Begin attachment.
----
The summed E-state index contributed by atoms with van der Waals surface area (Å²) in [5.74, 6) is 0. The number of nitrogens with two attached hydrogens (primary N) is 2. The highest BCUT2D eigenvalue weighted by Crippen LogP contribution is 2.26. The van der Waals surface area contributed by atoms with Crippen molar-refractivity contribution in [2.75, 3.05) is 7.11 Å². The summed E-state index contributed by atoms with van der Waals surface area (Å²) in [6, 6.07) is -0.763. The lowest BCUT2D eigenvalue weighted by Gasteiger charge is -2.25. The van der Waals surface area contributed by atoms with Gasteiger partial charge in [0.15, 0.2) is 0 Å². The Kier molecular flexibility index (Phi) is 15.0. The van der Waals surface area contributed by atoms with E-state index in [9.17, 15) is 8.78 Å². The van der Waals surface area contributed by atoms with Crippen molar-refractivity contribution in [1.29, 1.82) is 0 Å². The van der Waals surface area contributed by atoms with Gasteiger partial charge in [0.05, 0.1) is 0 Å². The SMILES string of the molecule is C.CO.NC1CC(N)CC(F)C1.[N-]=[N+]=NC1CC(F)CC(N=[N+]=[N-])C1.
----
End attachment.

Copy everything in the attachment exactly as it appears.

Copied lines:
The summed E-state index contributed by atoms with van der Waals surface area (Å²) in [5.74, 6) is 0. The number of nitrogens with two attached hydrogens (primary N) is 2. The highest BCUT2D eigenvalue weighted by Crippen LogP contribution is 2.26. The van der Waals surface area contributed by atoms with Crippen molar-refractivity contribution in [2.75, 3.05) is 7.11 Å². The summed E-state index contributed by atoms with van der Waals surface area (Å²) in [6, 6.07) is -0.763. The lowest BCUT2D eigenvalue weighted by Gasteiger charge is -2.25. The van der Waals surface area contributed by atoms with Gasteiger partial charge in [0.15, 0.2) is 0 Å². The Kier molecular flexibility index (Phi) is 15.0. The van der Waals surface area contributed by atoms with E-state index in [9.17, 15) is 8.78 Å². The van der Waals surface area contributed by atoms with Crippen molar-refractivity contribution in [1.29, 1.82) is 0 Å². The van der Waals surface area contributed by atoms with Gasteiger partial charge in [0.05, 0.1) is 0 Å². The SMILES string of the molecule is C.CO.NC1CC(N)CC(F)C1.[N-]=[N+]=NC1CC(F)CC(N=[N+]=[N-])C1.